Posts Tagged ‘bourbon’

The 143rd running of the Kentucky Derby is this Saturday, May 6th. It’s the most exciting 2 minutes in racing…especially if you’ve got a great mint julep in your hand!

The Mint Julep is such a perfect, classic and historic bourbon drink, it seems silly to wait until Derby day to have one. Of course, as any aficionado of spirits will tell you, there are as many right ways as wrong ways of making one.

The first step in my Mint Julep is making the simple syrup. I use the standard ratio of 1 cup of clean, filtered water to 1 cup of sugar, but I use an organic product like Woodstock Farms Organic Pure Cane Sugar. Place the sugar and water in a saucepan and heat until just boiling. I’ve found that it needs to reach this stage for the sugar to really dissolve. As soon as it starts to boil, remove the saucepan from the heat, and throw in a handful of freshly picked mint leaves. Stir to make sure the mint gets in there, and then leave the saucepan to cool to room temperature. Once it’s at room temp, strain the simple syrup into a bottle with a tight sealing lid, and place in the refrigerator to cool. It will keep for about a week.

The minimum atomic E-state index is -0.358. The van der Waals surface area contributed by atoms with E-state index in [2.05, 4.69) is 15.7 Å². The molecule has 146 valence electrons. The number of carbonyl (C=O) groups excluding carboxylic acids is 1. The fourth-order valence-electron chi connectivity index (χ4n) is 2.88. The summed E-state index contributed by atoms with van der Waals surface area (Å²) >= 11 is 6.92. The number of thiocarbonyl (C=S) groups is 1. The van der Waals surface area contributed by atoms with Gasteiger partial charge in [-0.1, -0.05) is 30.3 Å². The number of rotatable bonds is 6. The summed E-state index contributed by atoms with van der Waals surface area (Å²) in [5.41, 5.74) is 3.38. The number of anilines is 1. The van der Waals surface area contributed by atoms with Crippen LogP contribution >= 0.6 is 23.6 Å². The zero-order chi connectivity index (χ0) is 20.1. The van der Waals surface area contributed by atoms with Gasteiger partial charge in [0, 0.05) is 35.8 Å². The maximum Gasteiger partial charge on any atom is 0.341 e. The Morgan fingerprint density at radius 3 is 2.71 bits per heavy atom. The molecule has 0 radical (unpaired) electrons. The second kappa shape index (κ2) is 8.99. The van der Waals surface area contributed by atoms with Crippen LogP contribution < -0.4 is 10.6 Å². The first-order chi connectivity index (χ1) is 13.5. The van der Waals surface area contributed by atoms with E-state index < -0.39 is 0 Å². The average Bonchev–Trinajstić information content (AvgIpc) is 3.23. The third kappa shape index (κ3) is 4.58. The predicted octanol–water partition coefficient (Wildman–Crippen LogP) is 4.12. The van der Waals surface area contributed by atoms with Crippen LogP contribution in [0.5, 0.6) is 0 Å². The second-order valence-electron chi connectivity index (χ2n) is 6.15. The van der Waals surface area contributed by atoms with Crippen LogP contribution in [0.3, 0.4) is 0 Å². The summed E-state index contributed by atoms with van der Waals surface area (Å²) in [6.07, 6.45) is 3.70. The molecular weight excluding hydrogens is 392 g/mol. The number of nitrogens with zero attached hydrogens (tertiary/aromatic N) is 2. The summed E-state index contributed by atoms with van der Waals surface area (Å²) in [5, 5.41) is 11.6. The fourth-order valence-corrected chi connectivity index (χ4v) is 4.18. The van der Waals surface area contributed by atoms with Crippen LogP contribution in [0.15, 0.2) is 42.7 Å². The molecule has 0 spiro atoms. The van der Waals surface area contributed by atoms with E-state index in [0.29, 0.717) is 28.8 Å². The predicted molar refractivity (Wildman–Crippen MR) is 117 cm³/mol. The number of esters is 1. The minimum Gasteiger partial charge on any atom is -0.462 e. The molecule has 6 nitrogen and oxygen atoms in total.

The next step is the tough part: the battle of the bourbons! The recent explosion of choices on the bourbon market has made it all but impossible for the average imbiber to know which bourbon is best for their tastes. My suggestion for this is to go to a trusted bartender and explain that you’re new to the bourbon world, and could you have the tiniest of tastes and sniffs of what he’s got at his bar. Chances are, you’ll get a sampling of some of the better known brands: Maker’s Mark, Woodford Reserve, perhaps Buffalo Trace or Bulleit, and the standard Jim Beam. This is a very good start. If you have deeper pockets, go to the manager of a trusted higher end liquor store and explain that you’ve had all the rest, now what does he think is the best? This is how I came across a fabulous 17-year-old bottle of Eagle Rare, my choice for my Mint Julep, though incredibly difficult to find. So I settle for the 10-year-old Eagle Rare, which at $32.99, is the best bang-for-the-buck bourbon on the market right now.

Of course, hinting to wife and friends that “I’m trying new bourbons” around your birthday or the holidays inevitably gets you a few bottles as well!

Other ingredients for my perfect Mint Julep include crushed ice from clean, filtered water. Don’t even think of using tap water for any cocktail much less this one. Why ruin an expensive bottle of bourbon by going cheap on the ice? I make my own ice cubes, then put them in a canvas ice bag and bash them to the perfect crushed size.